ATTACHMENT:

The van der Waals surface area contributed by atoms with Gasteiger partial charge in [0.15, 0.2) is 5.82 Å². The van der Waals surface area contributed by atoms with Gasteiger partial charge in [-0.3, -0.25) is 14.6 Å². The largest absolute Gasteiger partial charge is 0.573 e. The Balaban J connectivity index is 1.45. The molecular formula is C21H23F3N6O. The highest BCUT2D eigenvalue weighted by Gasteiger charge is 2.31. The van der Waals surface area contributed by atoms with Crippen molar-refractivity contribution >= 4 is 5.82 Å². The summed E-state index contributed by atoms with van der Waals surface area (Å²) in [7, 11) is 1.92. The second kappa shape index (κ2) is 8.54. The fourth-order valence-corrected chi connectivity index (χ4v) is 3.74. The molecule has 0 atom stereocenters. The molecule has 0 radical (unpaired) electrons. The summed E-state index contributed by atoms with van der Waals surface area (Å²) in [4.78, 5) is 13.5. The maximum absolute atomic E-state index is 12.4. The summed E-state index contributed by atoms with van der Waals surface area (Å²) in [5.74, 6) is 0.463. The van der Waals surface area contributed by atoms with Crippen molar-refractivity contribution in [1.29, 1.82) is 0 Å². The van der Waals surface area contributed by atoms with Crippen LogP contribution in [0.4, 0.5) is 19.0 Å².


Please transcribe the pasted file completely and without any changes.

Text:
The van der Waals surface area contributed by atoms with Gasteiger partial charge in [0.15, 0.2) is 5.82 Å². The van der Waals surface area contributed by atoms with Gasteiger partial charge in [-0.3, -0.25) is 14.6 Å². The largest absolute Gasteiger partial charge is 0.573 e. The Balaban J connectivity index is 1.45. The molecular formula is C21H23F3N6O. The highest BCUT2D eigenvalue weighted by Gasteiger charge is 2.31. The van der Waals surface area contributed by atoms with Crippen molar-refractivity contribution >= 4 is 5.82 Å². The summed E-state index contributed by atoms with van der Waals surface area (Å²) in [7, 11) is 1.92. The second kappa shape index (κ2) is 8.54. The fourth-order valence-corrected chi connectivity index (χ4v) is 3.74. The molecule has 0 atom stereocenters. The molecule has 0 radical (unpaired) electrons. The summed E-state index contributed by atoms with van der Waals surface area (Å²) in [4.78, 5) is 13.5. The maximum absolute atomic E-state index is 12.4. The summed E-state index contributed by atoms with van der Waals surface area (Å²) in [5.74, 6) is 0.463. The van der Waals surface area contributed by atoms with Crippen molar-refractivity contribution in [1.29, 1.82) is 0 Å². The van der Waals surface area contributed by atoms with Crippen LogP contribution in [0.4, 0.5) is 19.0 Å².